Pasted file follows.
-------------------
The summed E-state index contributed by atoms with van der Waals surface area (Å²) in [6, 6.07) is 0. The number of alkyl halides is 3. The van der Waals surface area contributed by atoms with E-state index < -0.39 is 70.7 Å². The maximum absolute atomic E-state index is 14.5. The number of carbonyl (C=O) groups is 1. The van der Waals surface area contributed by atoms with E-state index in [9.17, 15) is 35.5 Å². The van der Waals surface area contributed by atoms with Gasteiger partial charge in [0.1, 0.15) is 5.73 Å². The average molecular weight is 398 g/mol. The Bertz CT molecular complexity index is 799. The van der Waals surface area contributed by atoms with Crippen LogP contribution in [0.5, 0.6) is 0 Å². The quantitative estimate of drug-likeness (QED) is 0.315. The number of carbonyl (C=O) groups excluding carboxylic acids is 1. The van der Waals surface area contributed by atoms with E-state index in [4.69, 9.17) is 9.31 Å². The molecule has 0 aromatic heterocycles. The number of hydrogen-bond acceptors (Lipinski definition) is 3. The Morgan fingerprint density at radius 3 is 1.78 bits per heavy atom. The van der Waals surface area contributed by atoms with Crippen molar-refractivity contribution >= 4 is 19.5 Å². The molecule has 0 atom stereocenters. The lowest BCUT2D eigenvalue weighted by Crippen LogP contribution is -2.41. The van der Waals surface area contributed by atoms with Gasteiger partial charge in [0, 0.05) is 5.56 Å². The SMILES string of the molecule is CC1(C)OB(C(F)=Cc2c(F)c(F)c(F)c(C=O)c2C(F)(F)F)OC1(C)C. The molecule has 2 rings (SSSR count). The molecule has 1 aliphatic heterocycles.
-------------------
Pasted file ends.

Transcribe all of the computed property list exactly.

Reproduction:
The summed E-state index contributed by atoms with van der Waals surface area (Å²) in [6, 6.07) is 0. The number of alkyl halides is 3. The van der Waals surface area contributed by atoms with E-state index < -0.39 is 70.7 Å². The maximum absolute atomic E-state index is 14.5. The number of carbonyl (C=O) groups is 1. The van der Waals surface area contributed by atoms with E-state index in [9.17, 15) is 35.5 Å². The van der Waals surface area contributed by atoms with Gasteiger partial charge in [0.1, 0.15) is 5.73 Å². The average molecular weight is 398 g/mol. The Bertz CT molecular complexity index is 799. The van der Waals surface area contributed by atoms with Crippen LogP contribution in [0.5, 0.6) is 0 Å². The quantitative estimate of drug-likeness (QED) is 0.315. The number of carbonyl (C=O) groups excluding carboxylic acids is 1. The van der Waals surface area contributed by atoms with E-state index in [4.69, 9.17) is 9.31 Å². The molecule has 0 aromatic heterocycles. The number of hydrogen-bond acceptors (Lipinski definition) is 3. The Morgan fingerprint density at radius 3 is 1.78 bits per heavy atom. The van der Waals surface area contributed by atoms with Crippen molar-refractivity contribution >= 4 is 19.5 Å². The molecule has 0 atom stereocenters. The lowest BCUT2D eigenvalue weighted by Crippen LogP contribution is -2.41. The van der Waals surface area contributed by atoms with Gasteiger partial charge in [0, 0.05) is 5.56 Å². The SMILES string of the molecule is CC1(C)OB(C(F)=Cc2c(F)c(F)c(F)c(C=O)c2C(F)(F)F)OC1(C)C. The molecule has 2 rings (SSSR count). The molecule has 1 aliphatic heterocycles.